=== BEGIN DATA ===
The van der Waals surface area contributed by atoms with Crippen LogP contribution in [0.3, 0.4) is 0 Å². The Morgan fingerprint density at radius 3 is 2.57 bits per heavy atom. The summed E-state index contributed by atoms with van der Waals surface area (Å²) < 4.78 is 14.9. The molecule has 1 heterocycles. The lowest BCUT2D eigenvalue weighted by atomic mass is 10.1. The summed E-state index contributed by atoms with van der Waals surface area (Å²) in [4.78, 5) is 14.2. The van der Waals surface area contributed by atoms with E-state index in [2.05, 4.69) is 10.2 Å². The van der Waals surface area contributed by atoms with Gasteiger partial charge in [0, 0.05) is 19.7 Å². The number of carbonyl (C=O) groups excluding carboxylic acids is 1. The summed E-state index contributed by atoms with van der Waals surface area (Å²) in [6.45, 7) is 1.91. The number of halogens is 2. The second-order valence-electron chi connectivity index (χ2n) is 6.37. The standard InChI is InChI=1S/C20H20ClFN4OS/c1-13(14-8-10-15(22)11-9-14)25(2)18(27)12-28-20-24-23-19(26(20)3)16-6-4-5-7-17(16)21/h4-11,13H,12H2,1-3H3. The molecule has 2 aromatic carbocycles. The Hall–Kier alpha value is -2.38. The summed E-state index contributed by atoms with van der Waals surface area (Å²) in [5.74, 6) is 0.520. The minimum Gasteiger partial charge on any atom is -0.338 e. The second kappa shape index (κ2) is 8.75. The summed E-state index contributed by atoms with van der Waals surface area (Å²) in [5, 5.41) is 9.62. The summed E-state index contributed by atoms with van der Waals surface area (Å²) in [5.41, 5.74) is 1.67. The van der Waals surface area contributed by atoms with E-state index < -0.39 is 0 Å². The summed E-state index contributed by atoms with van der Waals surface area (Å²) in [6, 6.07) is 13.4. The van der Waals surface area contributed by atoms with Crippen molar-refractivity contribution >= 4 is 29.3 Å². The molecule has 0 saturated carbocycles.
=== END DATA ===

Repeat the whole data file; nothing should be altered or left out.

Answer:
The van der Waals surface area contributed by atoms with Crippen LogP contribution in [0.3, 0.4) is 0 Å². The Morgan fingerprint density at radius 3 is 2.57 bits per heavy atom. The summed E-state index contributed by atoms with van der Waals surface area (Å²) < 4.78 is 14.9. The molecule has 1 heterocycles. The lowest BCUT2D eigenvalue weighted by atomic mass is 10.1. The summed E-state index contributed by atoms with van der Waals surface area (Å²) in [4.78, 5) is 14.2. The van der Waals surface area contributed by atoms with E-state index in [2.05, 4.69) is 10.2 Å². The van der Waals surface area contributed by atoms with Gasteiger partial charge in [0, 0.05) is 19.7 Å². The number of carbonyl (C=O) groups excluding carboxylic acids is 1. The summed E-state index contributed by atoms with van der Waals surface area (Å²) in [6.45, 7) is 1.91. The number of halogens is 2. The second-order valence-electron chi connectivity index (χ2n) is 6.37. The standard InChI is InChI=1S/C20H20ClFN4OS/c1-13(14-8-10-15(22)11-9-14)25(2)18(27)12-28-20-24-23-19(26(20)3)16-6-4-5-7-17(16)21/h4-11,13H,12H2,1-3H3. The molecule has 2 aromatic carbocycles. The Hall–Kier alpha value is -2.38. The summed E-state index contributed by atoms with van der Waals surface area (Å²) in [5.74, 6) is 0.520. The minimum Gasteiger partial charge on any atom is -0.338 e. The second kappa shape index (κ2) is 8.75. The summed E-state index contributed by atoms with van der Waals surface area (Å²) in [5, 5.41) is 9.62. The summed E-state index contributed by atoms with van der Waals surface area (Å²) in [5.41, 5.74) is 1.67. The van der Waals surface area contributed by atoms with E-state index < -0.39 is 0 Å². The summed E-state index contributed by atoms with van der Waals surface area (Å²) in [6, 6.07) is 13.4. The van der Waals surface area contributed by atoms with Crippen molar-refractivity contribution >= 4 is 29.3 Å². The molecule has 0 saturated carbocycles.